The issue becomes clearer when we look at inflation-adjusted data. Since inflation requires a household to have more income each year just to be able to purchase the same amount of goods and services, the Census Bureau adjusts the nominal income data presented above for annual changes in the Consumer Price Index. This series enables us to make judgments about whether households’ living standards are improving or deteriorating. This inflation-adjusted (called “real income”) data is presented in the following chart.
It shows similar patterns of rising real incomes for each of the three groups from 1967 through 2000, although the increases in the two top groups (green and red lines) were faster than the Middle Class group (blue line) at 2.5% and 3.0% per year versus 1.4% per year. Then, the data show that progress in real incomes for all three groups ceased after 2000, with Middle Class average real income declining at a -0.4% per year rate since then, the Top 20% slipping at a -0.1% rate, and the Top 5% falling at a -0.3% rate. We also observed similar trends for all three quintiles of the Middle Class group with consistently worse outcomes for the lowest quintile. Thus, when we look at this inflation-adjusted data, we see that all groups have failed to progress since 2000, but that the Middle Class group has regressed somewhat more than the others. There is a basis for the frustration felt by everyone, especially the Middle Class group.
The Middle Class’ share of aggregate income has been declining since 1967. In the following chart, the blue line represents the share of total national household income earned by the Middle Class. Despite the frequent discussion of this throughout the past ten years, the chart shows that most of the decline occurred during the 1967-2000 period, with the Middle Class’ share having fallen from 52.3% of the total in 1967 to 46.7% in 2000, a decline that averaged -0.17 percentage points per year over those 33 years. The pace of decline has slowed considerably since 2000, with the Middle Class’ share having slipped by only one additional percentage point to 45.7% over those 14 years, with the decline averaging just -0.07 percentage points per year. The share lost by the Middle Class during the 1967- 2000 period (-5.6%) was gained by the Top 20% (+6.2%), with most of this going to the Top 5% (+4.9%). It is worth noting that a significant portion of the 1967-2000 share shift occurred in 1993, when the Middle Class’ share dropped by 1.8 points and the Top 20% and Top 5% gained 2.0 points and 2.4 points, respectively. We think this likely was related to the strong stock market during that period and a resulting 37% increase in reported capital gains income that presumably went primarily to the Top 20% group. Since 2000, there has been no share gain by the Top 5%, disproving that the richest portion of our population has taken share from the Middle Class recently, but the 25 million households in the Top 20% have continued to gain share, albeit at about half the rate prior to 2000.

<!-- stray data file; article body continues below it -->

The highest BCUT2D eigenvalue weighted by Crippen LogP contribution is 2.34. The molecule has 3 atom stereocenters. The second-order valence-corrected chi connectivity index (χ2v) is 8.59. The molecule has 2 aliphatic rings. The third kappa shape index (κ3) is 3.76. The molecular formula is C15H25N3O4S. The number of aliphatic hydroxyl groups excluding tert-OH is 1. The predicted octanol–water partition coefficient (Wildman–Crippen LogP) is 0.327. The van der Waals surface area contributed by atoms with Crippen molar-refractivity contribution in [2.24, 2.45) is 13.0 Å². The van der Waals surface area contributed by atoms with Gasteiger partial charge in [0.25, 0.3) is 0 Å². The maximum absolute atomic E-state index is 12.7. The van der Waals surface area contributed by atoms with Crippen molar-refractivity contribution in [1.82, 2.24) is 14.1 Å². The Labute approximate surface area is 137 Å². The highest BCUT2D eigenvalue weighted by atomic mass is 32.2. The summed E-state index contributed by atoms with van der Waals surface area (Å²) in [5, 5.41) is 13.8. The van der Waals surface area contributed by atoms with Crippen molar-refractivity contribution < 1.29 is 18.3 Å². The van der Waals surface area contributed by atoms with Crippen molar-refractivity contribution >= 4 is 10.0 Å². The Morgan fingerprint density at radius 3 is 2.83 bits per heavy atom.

A number of explanations have been offered for the declining Middle Class share during the 1967- 2000 period. One factor was the decline in union membership, and with it, the many higher-paying union jobs. The increased participation of women in the labor force also likely played a role. In 1980, a husband-wife couple each earning a middle-income salary of $24,000 would have had $48,000 of combined household income, exceeding the $46,500 needed that year to qualify for the Top 20%. During the latter half of this period, the increasing technical nature of many jobs and competition from lower-wage foreign workers likely contributed to lower domestic salaries and a loss of middle income share.
If share-shifts have been small over the past fourteen years, why has income inequality now become such an emotional issue? It might seem curious that share-of-income has become such an issue currently when it rarely was mentioned during the 1990s when the Middle Class was losing 2.8 points of share and the Top 20% was gaining 3.2 share points. We think the explanation is that during the 1990s, real economic growth averaged 3.4% per year, enabling Middle Class real incomes to rise 1% per year. Thus, Middle Class living standards were rising each year despite the significant loss of share. The economic pie was growing at a sufficient rate that all groups were experiencing rising standards of living. By contrast, during the period since 2000 annual real economic growth has slowed to a 2.0% pace and, and as shown in our second chart, Middle Class real incomes have declined at a -0.4% annual pace, driving living standards down. With real incomes having declined for all groups, our society now is fighting over shares. Many years ago we read that democracy requires that the country’s economic pie grow sufficiently fast that most people’s piece of that pie is increasing in size; for if the growth of the economic pie slows, people will begin fighting for a larger share of the pie, and the social contract will break down. We seem to be living that prediction now.